Ans. The house at the Grange was protected against burglars by the presence of a dog and a burglar alarm, and of course the house was locked. Horace gained entrance into the house by use of the key which he had observed the housekeeper hang on the kitchen door. He then made sure that the dog did not make a sound by calling it by its name and thus making it feel that he was a friend. Finally he cut the wires of the burglar alarm, which was poorly built. Horace thus, overcame all the obstacles to his theft. 

14. Horace mentions that he felt sure that this robbery would be successful. What makes him feel so? 

Ans. Horace was sure that this robbery would be successful because he had been planning for it meticulously for two weeks. He had studied the house and its rooms, its wiring, its paths and also the garden around it. On the day of the robbery the owners were in London and the servants had gone to the movies. So the path was clear and he was confident of success.

15. Give a brief character sketch of Horace Danby. 

Ans. Horace Danby was a bachelor aged about fifty and liked to live a respectable life. He made locks and was a successful businessman. However he did not make enough to nurture his hobby of collecting rare books which were pretty expensive. To fund his expensive hobby he made a big robbery a year, and justified it by thinking that he did no wrong as he was not a threat to society and was looting only the very rich. Horace was a very meticulous planner and took care of minor details. Nonetheless he looked outside, and forgot to look inward, i.e. at his own allergic condition. He was also careless and overconfident, and thus sneezed loudly when he could have stifled it. It was by his carelessness and over eagerness to please the ‘mistress of the house’ that he forgot to use his gloves while opening the safe. Horace also hated the idea of going to prison.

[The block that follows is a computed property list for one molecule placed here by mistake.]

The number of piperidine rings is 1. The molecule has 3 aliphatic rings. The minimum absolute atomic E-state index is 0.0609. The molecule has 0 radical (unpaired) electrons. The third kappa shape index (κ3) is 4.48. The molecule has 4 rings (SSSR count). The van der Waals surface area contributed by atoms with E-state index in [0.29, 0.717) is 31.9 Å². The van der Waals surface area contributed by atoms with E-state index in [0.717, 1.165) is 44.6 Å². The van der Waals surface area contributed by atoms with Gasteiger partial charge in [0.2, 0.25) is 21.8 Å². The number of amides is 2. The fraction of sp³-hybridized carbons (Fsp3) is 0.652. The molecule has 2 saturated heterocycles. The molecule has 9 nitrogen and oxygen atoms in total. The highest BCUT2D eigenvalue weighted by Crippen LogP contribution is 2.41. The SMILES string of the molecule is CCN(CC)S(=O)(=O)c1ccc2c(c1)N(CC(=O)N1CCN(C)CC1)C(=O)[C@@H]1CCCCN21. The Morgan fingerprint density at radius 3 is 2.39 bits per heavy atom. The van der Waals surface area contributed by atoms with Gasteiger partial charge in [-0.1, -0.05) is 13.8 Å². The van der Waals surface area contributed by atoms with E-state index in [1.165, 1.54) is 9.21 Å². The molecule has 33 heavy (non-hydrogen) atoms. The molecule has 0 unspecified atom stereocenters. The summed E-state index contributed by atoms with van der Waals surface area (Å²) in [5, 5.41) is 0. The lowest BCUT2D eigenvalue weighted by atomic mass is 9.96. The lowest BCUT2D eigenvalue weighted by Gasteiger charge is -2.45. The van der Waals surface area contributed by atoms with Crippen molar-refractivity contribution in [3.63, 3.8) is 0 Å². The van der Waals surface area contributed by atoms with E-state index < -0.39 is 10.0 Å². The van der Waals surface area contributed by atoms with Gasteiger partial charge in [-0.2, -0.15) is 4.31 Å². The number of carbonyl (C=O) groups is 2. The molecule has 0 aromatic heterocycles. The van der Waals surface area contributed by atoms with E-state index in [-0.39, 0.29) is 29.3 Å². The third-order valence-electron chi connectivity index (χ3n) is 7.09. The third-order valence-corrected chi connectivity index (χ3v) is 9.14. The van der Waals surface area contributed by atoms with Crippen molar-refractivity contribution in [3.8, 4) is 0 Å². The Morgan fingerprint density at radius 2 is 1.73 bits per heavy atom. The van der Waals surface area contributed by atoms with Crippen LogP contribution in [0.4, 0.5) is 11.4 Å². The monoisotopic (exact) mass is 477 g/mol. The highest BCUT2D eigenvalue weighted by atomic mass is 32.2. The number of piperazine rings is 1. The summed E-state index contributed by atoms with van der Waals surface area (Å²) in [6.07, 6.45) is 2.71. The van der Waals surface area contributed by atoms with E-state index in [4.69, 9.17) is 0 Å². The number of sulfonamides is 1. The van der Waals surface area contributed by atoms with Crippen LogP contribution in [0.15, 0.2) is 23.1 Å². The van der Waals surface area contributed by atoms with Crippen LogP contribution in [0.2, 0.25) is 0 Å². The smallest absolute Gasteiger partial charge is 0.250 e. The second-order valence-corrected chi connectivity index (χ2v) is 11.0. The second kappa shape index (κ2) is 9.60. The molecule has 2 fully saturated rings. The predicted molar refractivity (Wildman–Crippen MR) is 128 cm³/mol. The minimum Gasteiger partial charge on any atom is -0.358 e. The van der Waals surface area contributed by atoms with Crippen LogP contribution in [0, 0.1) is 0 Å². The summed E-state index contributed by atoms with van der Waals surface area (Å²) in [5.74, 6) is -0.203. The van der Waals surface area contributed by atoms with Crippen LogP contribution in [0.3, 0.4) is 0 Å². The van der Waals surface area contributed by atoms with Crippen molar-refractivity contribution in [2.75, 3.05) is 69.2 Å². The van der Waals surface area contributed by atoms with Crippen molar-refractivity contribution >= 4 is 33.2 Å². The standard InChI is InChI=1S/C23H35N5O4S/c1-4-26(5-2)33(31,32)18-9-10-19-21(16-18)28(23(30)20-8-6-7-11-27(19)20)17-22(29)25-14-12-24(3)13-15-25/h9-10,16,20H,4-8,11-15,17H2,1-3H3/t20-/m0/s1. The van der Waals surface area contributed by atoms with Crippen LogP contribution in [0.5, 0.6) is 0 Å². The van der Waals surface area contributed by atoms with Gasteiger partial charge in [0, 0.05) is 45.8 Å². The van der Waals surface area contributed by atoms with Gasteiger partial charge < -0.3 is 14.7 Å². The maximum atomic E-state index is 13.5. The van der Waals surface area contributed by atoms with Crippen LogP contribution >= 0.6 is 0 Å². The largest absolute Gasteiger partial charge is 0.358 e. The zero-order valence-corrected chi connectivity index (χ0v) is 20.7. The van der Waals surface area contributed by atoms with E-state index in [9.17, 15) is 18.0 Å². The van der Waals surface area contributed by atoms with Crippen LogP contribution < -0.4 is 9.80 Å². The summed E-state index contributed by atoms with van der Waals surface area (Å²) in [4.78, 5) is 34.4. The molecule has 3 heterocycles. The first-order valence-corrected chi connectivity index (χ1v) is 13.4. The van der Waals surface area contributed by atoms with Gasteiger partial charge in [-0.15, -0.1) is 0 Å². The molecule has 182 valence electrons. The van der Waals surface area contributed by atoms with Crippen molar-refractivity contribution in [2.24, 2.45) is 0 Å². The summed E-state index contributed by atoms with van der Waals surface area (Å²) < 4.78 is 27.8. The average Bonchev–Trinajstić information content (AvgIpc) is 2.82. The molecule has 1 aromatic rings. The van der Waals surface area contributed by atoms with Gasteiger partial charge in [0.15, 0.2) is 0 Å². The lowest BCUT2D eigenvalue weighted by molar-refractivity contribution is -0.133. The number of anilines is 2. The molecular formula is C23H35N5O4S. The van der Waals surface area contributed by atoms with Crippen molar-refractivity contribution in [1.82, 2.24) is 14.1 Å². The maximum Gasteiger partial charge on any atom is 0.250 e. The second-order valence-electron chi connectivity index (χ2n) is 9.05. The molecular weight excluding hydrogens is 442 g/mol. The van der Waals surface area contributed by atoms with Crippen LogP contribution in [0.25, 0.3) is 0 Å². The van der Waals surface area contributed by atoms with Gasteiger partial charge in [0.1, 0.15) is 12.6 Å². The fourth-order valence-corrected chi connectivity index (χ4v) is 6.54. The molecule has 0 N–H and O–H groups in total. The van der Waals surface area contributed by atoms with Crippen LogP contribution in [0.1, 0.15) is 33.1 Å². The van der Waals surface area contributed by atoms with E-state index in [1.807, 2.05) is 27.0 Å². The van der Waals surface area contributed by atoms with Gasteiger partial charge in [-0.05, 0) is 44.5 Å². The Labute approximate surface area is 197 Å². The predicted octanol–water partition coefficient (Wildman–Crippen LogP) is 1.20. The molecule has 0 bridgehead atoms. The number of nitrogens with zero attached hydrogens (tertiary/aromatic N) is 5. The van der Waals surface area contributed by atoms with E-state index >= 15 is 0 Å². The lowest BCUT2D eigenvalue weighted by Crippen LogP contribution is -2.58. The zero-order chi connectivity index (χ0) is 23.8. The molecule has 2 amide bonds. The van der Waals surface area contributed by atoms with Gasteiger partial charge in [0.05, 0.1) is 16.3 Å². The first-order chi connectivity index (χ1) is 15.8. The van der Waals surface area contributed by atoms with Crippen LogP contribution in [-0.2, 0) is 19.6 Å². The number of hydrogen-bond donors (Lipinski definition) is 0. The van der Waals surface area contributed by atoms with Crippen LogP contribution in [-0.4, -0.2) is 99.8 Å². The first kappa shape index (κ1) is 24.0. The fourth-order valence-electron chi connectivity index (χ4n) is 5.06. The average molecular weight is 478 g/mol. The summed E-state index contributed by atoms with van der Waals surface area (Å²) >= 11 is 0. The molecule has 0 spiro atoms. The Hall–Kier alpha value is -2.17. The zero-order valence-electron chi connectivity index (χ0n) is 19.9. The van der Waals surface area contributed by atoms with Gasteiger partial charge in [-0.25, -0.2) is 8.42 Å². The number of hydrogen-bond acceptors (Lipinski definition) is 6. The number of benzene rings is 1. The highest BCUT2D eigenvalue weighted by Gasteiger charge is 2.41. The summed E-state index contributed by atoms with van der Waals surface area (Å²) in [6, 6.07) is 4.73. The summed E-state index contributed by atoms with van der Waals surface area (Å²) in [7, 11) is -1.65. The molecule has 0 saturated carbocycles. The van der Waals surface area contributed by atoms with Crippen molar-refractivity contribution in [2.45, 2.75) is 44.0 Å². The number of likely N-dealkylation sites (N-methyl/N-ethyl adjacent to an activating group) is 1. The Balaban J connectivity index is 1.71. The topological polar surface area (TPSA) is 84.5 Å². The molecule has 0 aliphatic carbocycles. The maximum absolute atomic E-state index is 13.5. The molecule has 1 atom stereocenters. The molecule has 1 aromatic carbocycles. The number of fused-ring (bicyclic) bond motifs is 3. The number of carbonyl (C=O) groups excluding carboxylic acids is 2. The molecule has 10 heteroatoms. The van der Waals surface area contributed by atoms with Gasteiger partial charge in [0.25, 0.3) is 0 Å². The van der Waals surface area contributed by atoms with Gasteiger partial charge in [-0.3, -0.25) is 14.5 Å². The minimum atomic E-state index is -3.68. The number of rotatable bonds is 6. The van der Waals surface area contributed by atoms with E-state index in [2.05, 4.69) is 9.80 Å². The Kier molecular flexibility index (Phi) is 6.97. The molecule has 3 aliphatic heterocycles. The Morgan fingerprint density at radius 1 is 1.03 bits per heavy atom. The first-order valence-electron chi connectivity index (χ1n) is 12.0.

16. Give a brief character sketch of the woman Horace met at the house he went to rob. 

Ans. The woman Horace met at the house was a pretty, charming, clever, young thief who outsmarted Horace in every aspect. She was very confident and spoke with a quiet, kind but firm voice. She was very cunning and by her subtle actions led Horace to believe that she was the mistress of the house, and even made him open the safe for her. She too like Horace Danby was a meticulous planner, for she too handled the dog with equal ease. She was a fast thinker too, which is apparent from the manner she handled the unexpected presence of Horace Danby and even used it to her advantage.

17. Contrast the appearance of the woman Horace mistook for the mistress of the house at Shotover Grange and the real mistress.

Ans. The woman Horace mistook for the mistress of the house was a very pretty, charming and young woman who spoke with a quiet, firm and kind voice; while the real mistress was a gray-haired woman of sixty had a sharp tongue. 

18. What is meant by ‘honour among thieves’? Who displays lack of such honour?

Ans. The idiom ‘honour among thieves’ means that criminals do not commit crimes against each other. They have some principles which stop them from cheating each other. The woman Horace meets at the house lacks such honour as she, though being a thief herself, cheats Horace into believing that she is the owner of the house. She also gets him to open the safe and makes away with the jewels, while Horace is arrested for it.

Reference to the Context:

1. “The safe was not going to be hard to open.”

(i) Which safe is being referred to here? 

Ans. The safe in the house at Shotover Grange.

(ii) Who intends to open the safe? Why would it not be hard for him to open it?

Ans. Horace Danby intends to open the safe. It would not be hard for him to open the safe because he was a locksmith and so knew all about locks and safes.